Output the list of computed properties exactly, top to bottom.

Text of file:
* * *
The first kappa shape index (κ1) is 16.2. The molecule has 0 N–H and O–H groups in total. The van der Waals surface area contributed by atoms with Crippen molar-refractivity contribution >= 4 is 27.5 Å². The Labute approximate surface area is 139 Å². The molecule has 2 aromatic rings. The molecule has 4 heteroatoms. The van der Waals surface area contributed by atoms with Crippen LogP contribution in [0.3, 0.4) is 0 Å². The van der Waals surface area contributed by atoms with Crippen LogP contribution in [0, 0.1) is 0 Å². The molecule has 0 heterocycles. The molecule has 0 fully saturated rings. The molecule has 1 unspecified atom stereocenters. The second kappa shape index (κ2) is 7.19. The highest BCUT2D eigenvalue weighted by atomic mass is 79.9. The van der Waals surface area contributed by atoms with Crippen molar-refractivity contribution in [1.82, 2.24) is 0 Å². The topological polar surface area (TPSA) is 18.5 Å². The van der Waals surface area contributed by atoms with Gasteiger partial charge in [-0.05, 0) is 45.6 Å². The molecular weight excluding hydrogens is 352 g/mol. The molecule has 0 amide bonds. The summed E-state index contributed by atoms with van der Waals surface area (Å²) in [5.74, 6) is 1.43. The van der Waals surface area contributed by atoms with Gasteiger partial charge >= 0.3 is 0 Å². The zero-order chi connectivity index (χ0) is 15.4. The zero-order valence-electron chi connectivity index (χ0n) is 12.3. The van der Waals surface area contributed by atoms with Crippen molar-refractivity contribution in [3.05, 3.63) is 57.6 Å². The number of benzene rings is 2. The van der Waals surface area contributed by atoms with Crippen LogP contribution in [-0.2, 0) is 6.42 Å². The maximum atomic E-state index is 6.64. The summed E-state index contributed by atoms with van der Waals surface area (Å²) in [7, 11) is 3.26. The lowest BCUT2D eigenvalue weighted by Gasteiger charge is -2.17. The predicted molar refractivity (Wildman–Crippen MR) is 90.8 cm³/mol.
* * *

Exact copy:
The first kappa shape index (κ1) is 16.2. The molecule has 0 N–H and O–H groups in total. The van der Waals surface area contributed by atoms with Crippen molar-refractivity contribution >= 4 is 27.5 Å². The Labute approximate surface area is 139 Å². The molecule has 2 aromatic rings. The molecule has 4 heteroatoms. The van der Waals surface area contributed by atoms with Crippen LogP contribution in [0.3, 0.4) is 0 Å². The van der Waals surface area contributed by atoms with Crippen LogP contribution in [0, 0.1) is 0 Å². The molecule has 0 heterocycles. The molecule has 0 fully saturated rings. The molecule has 1 unspecified atom stereocenters. The second kappa shape index (κ2) is 7.19. The highest BCUT2D eigenvalue weighted by atomic mass is 79.9. The van der Waals surface area contributed by atoms with Crippen molar-refractivity contribution in [1.82, 2.24) is 0 Å². The topological polar surface area (TPSA) is 18.5 Å². The van der Waals surface area contributed by atoms with Gasteiger partial charge in [-0.05, 0) is 45.6 Å². The molecular weight excluding hydrogens is 352 g/mol. The molecule has 0 amide bonds. The summed E-state index contributed by atoms with van der Waals surface area (Å²) in [5.74, 6) is 1.43. The van der Waals surface area contributed by atoms with Gasteiger partial charge >= 0.3 is 0 Å². The zero-order chi connectivity index (χ0) is 15.4. The zero-order valence-electron chi connectivity index (χ0n) is 12.3. The van der Waals surface area contributed by atoms with Crippen molar-refractivity contribution in [3.05, 3.63) is 57.6 Å². The number of benzene rings is 2. The van der Waals surface area contributed by atoms with Crippen LogP contribution in [-0.2, 0) is 6.42 Å². The maximum atomic E-state index is 6.64. The summed E-state index contributed by atoms with van der Waals surface area (Å²) in [7, 11) is 3.26. The lowest BCUT2D eigenvalue weighted by Gasteiger charge is -2.17. The predicted molar refractivity (Wildman–Crippen MR) is 90.8 cm³/mol.